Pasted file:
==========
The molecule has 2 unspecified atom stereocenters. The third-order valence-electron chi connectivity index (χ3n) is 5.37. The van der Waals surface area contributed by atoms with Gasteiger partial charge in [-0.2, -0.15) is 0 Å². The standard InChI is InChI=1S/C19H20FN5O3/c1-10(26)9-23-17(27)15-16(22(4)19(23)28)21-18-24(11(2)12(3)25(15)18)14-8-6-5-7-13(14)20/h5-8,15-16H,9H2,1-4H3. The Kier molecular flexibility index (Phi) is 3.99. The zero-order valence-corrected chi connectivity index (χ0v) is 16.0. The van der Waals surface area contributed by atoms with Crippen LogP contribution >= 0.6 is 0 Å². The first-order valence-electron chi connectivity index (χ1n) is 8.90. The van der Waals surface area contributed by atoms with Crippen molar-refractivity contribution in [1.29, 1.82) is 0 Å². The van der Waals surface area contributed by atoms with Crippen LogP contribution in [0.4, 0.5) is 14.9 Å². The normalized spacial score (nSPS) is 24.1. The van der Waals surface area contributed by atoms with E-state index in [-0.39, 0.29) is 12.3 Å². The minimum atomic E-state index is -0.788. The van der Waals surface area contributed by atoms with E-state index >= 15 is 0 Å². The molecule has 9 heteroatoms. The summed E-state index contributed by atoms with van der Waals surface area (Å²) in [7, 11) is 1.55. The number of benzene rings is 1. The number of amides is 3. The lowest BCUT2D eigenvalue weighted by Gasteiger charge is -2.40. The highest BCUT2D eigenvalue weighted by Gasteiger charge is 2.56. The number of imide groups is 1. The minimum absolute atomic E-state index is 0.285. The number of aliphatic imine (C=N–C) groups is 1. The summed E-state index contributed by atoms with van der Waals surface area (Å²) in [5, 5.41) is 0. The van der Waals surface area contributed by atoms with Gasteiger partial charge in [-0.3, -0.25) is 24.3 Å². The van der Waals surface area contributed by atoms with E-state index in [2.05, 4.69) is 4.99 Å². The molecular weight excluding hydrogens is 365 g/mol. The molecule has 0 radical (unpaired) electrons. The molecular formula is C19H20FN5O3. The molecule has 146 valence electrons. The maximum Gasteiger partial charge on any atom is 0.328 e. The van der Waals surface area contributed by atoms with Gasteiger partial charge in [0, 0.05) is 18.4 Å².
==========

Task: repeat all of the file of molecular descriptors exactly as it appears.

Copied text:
The molecule has 2 unspecified atom stereocenters. The third-order valence-electron chi connectivity index (χ3n) is 5.37. The van der Waals surface area contributed by atoms with Gasteiger partial charge in [-0.2, -0.15) is 0 Å². The standard InChI is InChI=1S/C19H20FN5O3/c1-10(26)9-23-17(27)15-16(22(4)19(23)28)21-18-24(11(2)12(3)25(15)18)14-8-6-5-7-13(14)20/h5-8,15-16H,9H2,1-4H3. The Kier molecular flexibility index (Phi) is 3.99. The zero-order valence-corrected chi connectivity index (χ0v) is 16.0. The van der Waals surface area contributed by atoms with Crippen LogP contribution >= 0.6 is 0 Å². The first-order valence-electron chi connectivity index (χ1n) is 8.90. The van der Waals surface area contributed by atoms with Crippen molar-refractivity contribution in [1.29, 1.82) is 0 Å². The van der Waals surface area contributed by atoms with Crippen LogP contribution in [0.4, 0.5) is 14.9 Å². The normalized spacial score (nSPS) is 24.1. The van der Waals surface area contributed by atoms with E-state index in [-0.39, 0.29) is 12.3 Å². The minimum atomic E-state index is -0.788. The van der Waals surface area contributed by atoms with E-state index >= 15 is 0 Å². The molecule has 9 heteroatoms. The summed E-state index contributed by atoms with van der Waals surface area (Å²) in [7, 11) is 1.55. The number of benzene rings is 1. The number of amides is 3. The lowest BCUT2D eigenvalue weighted by Gasteiger charge is -2.40. The highest BCUT2D eigenvalue weighted by Gasteiger charge is 2.56. The number of imide groups is 1. The minimum absolute atomic E-state index is 0.285. The number of aliphatic imine (C=N–C) groups is 1. The summed E-state index contributed by atoms with van der Waals surface area (Å²) in [5, 5.41) is 0. The van der Waals surface area contributed by atoms with Gasteiger partial charge in [-0.3, -0.25) is 24.3 Å². The van der Waals surface area contributed by atoms with E-state index in [2.05, 4.69) is 4.99 Å². The molecular weight excluding hydrogens is 365 g/mol. The molecule has 0 radical (unpaired) electrons. The molecular formula is C19H20FN5O3. The molecule has 146 valence electrons. The maximum Gasteiger partial charge on any atom is 0.328 e. The van der Waals surface area contributed by atoms with Gasteiger partial charge in [0, 0.05) is 18.4 Å².